The Second Pillar | Recognition

Employee Recognition creates energy throughout an organization as people are given credit for their accomplishments and shown gratitude for their efforts. When people are surveyed to determine why they left a job, “lack of recognition” and “compensation” consistently rank as the top two reasons, regardless of economic conditions. Conventional wisdom might suggest that nothing could compete with compensation as the top motivator of job change, but the data is clear: Recognition is vital to employee engagement and longterm loyalty.

People have a basic, fundamental need to know that their efforts are not going unnoticed. The need for appreciation not only drives our personal behaviors, but also is at play in the workplace. This need is powerful enough to affect how they work (including how safely they work) and to motivate or demotivate them. The impact of positive praise lasts a long time. Most employees will attest to keeping plaques, certificates, or emails from customers, employees, and suppliers that recognize their efforts and achievements. Recognition is a validation of our efforts, a sign of our success, and it gives meaning to all that we do. In a workplace environment it is the energy that flows and pushes workers and their companies to new heights.

As with every other business tactic, there are ways to maximize the impact of your recognition strategy. When looking to motivate safer behavior, the safety managers must assure that recognition should be:

Timely: This is the most crucial factor because the more time that goes by between the actions of an employee and the recognition of those actions, the less effective that recognition will be. “You did a great job last year on that project” is far less impactful than “You did a great job yesterday on that project”. Missing an opportunity to recognize someone altogether can be devastating to the employee. Imagine the employee with 10 years on the job and a perfect safety record that no one noticed. The message sent to the employee and the community is that safety does not matter.

Face-to-Face: With the exception of long-haul trucking and virtual workforces, it is relatively easy for managers to get in front of the workers they wish to recognize. Posting a “nice job” on a physical or digital bulletin board (if not accompanied by a face-to-face meeting as well) is a hollow way of recognizing someone’s efforts. Dropping a note on someone’s desk, using a pay check stuffer, or sending an email are better than nothing, but they still are not nearly as powerful as inperson recognition, where the recipient can read facial expressions and body language and truly gauge the appreciation for their efforts.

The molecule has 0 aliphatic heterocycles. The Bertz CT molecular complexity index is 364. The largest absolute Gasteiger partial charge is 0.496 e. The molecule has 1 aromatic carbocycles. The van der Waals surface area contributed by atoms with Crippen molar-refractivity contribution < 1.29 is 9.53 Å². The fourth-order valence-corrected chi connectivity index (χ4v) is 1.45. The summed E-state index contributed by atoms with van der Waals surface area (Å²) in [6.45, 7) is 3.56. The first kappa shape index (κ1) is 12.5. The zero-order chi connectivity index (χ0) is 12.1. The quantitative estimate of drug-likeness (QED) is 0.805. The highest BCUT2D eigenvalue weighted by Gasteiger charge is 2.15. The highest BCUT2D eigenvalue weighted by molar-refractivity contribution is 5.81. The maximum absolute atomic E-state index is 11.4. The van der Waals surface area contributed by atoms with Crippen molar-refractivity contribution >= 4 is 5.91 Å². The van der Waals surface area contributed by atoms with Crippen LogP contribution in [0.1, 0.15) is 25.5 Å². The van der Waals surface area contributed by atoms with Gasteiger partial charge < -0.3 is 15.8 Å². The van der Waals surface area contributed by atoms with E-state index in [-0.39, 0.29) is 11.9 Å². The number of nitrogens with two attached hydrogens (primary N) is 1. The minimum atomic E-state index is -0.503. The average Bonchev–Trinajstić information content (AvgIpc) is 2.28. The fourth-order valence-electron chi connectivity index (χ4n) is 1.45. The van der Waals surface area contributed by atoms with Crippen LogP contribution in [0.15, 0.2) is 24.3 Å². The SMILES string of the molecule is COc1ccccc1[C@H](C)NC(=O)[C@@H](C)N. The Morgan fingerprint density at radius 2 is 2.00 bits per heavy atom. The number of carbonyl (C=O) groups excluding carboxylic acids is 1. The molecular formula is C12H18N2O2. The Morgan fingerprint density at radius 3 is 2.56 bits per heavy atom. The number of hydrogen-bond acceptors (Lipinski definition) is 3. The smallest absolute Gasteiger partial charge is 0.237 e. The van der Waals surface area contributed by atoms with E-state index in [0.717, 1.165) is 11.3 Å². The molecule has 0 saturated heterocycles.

Rewarding: While not all recognition events need to be attached to a reward, most should. People are motivated by rewards and adding a “token” to your expression of appreciation has a multiplier effect on the power of the moment. Consider that the average American household participates in 18 customer loyalty programs (grocery stores, gas stations, credit cards, airline miles, etc.) and the companies that offer such programs do so because they motivate behavior. A similar dynamic is at play with workers, and rewarding employees at appropriate levels adds more buzz and motivational power to a recognition program.

Tangible: Whenever possible there should be a tangible delivery vehicle for recognition, regardless of whether or not there is a reward attached to it. Consider the football player who is applauded for making a good hit and rewarded with a sticker to put on his helmet as a tangible display of the accomplishment. A certificate presented by a safety manager or supervisor stating that a safety suggestion was the best one submitted has the greatest impact. The tangible element of that certificate, or tangible reward (TV, jacket, fishing pole), reinforces the power of that recognition event and extends the experience every time that reward is used or put on display.

Public: More often than not workers will find a recognition event to be more powerful when it occurs in front of their co-workers (there are some exceptions to this rule, and managers should be careful to know their workers before committing to a public event). Being recognized in front of one’s peers helps legitimize the accomplishment for those receiving the recognition. It allows them to climb higher on the needs pyramid (Maslow’s Hierarchy of Needs) to reach the self-esteem level, which is characterized as a point in a person’s development in which they desire recognition and respect. Reaching this level on Maslow’s chart allows a worker to bask in the glow of their accomplishments without the need for self-promotion.